On the outskirts of Port-au-Prince, Haiti, Rhum Barbancourt is an oasis of rhum (French for rum) production.

Flowers burst forth from the bushes lining the always between the gray stone storehouses and the scent of sugar wafts through the air, making the blue skies seem even more saturated. In this beatific setting, one is hard-pressed to imagine that the distillery faced an uncertain future after the 2010 earthquake.

Sugar Cane Stacked for Prepping

Sugar Cane Stacked for Prepping

Photo Courtesy of Lesley Jacobs Solmonson

Flourishing once again, Barbancourt and its rebirth are a testament to the brand’s resilience and its importance in the rum universe.

Sugar Cane Being Weighed

Sugar Cane Being Weighed

Photo Courtesy of Lesley Jacobs Solmonson

The 7.0 Haitian quake was catastrophic for the country’s infrastructure, not to mention crippling to the emotional, physical, and economic health of the nation. From the bottling room to the aging facilities, Barbancourt didn’t escape unscathed.

Shredded Cane Being Pressed for Juice

Shredded Cane Being Pressed for Juice

Photo Courtesy of Lesley Jacobs Solmonson

While the facilities themselves withstood the quake, the distillery lost bottles, barrels, and even huge cats of rhum, some having already aged 15 years. In a business where age can define a spirit’s character, the loss was devastating.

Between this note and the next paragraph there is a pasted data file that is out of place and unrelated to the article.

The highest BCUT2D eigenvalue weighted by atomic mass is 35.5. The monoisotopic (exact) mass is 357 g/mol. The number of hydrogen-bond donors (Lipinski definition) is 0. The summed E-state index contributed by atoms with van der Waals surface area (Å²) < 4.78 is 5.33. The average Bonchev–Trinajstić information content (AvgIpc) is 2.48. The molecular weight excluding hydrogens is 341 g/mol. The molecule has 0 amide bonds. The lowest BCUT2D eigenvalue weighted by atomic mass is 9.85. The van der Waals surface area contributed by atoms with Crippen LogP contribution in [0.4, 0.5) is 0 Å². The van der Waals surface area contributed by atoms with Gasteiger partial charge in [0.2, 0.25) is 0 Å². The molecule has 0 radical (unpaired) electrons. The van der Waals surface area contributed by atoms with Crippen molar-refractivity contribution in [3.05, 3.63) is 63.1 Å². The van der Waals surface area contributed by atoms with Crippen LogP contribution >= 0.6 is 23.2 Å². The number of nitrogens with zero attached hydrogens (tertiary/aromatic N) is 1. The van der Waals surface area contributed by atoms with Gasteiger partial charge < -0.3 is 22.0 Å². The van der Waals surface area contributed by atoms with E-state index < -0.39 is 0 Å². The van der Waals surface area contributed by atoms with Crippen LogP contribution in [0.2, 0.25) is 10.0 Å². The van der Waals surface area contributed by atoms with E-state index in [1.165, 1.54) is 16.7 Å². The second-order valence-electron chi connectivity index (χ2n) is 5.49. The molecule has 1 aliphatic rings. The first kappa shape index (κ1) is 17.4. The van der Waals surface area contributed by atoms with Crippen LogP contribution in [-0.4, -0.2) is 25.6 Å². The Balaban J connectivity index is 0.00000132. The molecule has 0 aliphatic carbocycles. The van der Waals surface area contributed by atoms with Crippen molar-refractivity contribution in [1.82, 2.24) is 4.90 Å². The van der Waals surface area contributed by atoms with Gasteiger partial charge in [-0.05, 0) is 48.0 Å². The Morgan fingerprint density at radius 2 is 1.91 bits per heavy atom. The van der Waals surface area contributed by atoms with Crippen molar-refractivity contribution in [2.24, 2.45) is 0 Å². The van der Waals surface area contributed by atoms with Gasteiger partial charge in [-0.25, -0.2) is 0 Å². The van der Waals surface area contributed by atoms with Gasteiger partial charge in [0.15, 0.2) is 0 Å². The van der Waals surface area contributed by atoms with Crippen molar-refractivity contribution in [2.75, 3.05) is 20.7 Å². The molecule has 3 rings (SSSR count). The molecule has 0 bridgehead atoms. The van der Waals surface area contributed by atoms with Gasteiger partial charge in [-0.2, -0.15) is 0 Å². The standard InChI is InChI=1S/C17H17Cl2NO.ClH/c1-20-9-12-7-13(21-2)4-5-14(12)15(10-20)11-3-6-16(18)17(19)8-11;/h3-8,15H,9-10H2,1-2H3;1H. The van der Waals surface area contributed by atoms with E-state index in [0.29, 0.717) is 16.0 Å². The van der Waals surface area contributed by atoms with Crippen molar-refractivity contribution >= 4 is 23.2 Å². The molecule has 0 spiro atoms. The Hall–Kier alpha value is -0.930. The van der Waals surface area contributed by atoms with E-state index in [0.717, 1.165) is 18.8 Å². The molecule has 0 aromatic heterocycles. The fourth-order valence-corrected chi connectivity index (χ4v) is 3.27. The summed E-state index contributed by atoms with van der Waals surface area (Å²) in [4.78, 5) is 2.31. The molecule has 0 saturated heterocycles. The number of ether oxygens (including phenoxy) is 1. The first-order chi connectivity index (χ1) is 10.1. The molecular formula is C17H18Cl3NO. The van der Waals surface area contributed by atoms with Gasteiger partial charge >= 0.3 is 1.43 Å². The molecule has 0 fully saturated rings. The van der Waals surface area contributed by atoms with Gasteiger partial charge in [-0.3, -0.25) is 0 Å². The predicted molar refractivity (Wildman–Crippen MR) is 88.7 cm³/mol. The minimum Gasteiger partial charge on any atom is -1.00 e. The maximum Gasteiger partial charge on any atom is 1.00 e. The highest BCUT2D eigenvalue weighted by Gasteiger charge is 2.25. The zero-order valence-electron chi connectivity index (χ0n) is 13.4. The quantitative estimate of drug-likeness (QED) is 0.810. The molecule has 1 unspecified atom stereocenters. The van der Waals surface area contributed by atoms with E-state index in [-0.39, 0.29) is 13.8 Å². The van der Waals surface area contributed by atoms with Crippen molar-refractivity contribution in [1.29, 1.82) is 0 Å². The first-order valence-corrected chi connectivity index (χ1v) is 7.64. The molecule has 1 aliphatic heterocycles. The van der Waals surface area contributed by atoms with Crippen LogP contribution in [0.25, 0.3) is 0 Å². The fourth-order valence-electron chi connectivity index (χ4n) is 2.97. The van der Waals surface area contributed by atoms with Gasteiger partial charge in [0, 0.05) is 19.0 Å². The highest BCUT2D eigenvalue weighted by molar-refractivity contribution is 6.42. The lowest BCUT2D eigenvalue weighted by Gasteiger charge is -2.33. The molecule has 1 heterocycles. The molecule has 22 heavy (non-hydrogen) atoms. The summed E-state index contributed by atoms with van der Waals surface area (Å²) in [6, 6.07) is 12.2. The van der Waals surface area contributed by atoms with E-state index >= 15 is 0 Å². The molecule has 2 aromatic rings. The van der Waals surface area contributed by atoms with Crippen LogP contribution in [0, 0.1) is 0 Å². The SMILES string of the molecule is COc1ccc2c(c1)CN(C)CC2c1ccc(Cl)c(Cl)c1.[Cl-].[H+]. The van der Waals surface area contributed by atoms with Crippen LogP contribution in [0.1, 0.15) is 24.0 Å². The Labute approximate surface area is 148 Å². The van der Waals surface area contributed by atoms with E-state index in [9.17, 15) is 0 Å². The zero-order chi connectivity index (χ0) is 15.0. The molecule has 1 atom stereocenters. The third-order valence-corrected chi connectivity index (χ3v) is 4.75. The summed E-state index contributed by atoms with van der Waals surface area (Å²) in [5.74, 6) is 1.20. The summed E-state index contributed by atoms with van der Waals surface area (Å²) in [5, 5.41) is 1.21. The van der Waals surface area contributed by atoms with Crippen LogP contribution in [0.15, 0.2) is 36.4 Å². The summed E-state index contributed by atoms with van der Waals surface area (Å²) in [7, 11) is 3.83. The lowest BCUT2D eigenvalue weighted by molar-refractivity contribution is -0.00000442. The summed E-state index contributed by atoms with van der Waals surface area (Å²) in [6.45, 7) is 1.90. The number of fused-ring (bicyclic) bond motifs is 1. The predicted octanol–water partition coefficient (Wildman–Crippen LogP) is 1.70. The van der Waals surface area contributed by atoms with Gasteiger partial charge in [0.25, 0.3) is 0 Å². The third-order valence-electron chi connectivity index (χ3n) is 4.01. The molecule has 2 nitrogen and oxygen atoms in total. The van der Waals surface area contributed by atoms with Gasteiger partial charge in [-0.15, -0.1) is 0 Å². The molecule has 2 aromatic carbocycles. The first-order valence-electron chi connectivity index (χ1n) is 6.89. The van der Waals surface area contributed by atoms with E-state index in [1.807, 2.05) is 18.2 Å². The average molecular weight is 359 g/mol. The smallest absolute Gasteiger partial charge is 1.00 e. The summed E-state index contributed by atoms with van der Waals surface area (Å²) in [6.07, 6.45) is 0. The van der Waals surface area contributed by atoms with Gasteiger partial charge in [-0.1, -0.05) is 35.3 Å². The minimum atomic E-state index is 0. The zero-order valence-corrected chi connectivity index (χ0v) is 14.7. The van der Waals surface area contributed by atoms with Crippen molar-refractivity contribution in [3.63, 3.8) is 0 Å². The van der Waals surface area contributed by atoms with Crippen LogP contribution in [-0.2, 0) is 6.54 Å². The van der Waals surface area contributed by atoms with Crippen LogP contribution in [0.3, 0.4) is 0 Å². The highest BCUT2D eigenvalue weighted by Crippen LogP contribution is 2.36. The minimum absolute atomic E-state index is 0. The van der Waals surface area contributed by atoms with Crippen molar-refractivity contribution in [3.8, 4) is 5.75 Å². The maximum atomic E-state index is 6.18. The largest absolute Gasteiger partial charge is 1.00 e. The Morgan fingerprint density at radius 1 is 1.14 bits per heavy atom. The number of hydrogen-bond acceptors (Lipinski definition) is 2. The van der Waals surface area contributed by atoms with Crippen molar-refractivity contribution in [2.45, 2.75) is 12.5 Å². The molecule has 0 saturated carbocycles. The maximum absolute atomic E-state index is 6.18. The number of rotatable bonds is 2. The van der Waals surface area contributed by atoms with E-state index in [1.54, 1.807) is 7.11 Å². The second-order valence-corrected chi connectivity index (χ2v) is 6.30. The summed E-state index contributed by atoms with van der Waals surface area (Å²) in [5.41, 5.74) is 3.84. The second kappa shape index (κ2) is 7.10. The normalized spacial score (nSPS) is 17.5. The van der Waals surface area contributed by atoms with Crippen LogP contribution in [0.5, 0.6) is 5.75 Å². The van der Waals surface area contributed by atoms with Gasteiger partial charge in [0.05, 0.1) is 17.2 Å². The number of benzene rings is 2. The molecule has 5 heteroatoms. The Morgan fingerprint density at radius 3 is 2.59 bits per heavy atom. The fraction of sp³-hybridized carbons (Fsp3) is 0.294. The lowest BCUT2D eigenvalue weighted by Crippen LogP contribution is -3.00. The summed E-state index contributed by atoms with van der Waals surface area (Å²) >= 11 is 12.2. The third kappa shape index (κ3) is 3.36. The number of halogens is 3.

Rhum Storehouses

Rhum Storehouses

Photo Courtesy of Lesley Jacobs Solmonson

The distillery shut down completely for three months, and no one knew for certain when it might resume. Production slowly powered up and today, five years later, the distillery flourishes again and continues to maintain its position in the rhum world as a distinctive spirit.

Preparing the Cane

Preparing the Cane

Photo Courtesy of Lesley Jacobs Solmonson

Despite the world class reputation, the facility still runs on a languid, countrified rhythm. Old, sturdy trucks pulling a series of huge wood-slatted wagons dump the cane in the yard where it is scooped up in the claws of an aging yellow crane.

Commemorative 150 Years Statue

Commemorative 150 Years Statue

Photo Courtesy of Lesley Jacobs Solmonson

A single worker ensures that all the cane rods find their way into the press; another supervises the furnace and three others ensure that the pressing machine keeps cranking out juice.

Cane-juice

Cane Juice Pouring

Photo Courtesy of Lesley Jacobs Solmonson

Once you find your way to the buildings where the rhum is aged, you experience a somewhat grander aesthetic. The stone interiors are stocked with barrels floor to ceiling or chock-a-block with 20-foot tall aging vats. The scent of cold minerality from the stone, warm oak from the wood, and sweetness from the cane mingle in a triptych if rhum aromas. For a rhum lover, this is truly paradise.

Barrels-aging

Barrels Aging

Photo Courtesy of Lesley Jacobs Solmonson

Barbancourt has the distinction of carrying the Authentic Caribbean Rum Marque, a sign of provenance created by WIRSPA (the West Indian Rum and Spirits Producers Association). With its rum education program and the rum marque, WIRSPA hopes to promote Caribbean rum as unique within the rum category. Barbancourt is the only rum from Haiti.

As one of the more visible and proud symbols of Haitian culture, Barbancourt has brought prestige to the island nation as well as providing an economic base for thousands of workers both directly and indirectly. Was there ever a thought of not rebuilding. Never. As the general director and fourth generation family member Thierry Gardère says,

“We felt obliged to keep going. Barbancourt is an icon.”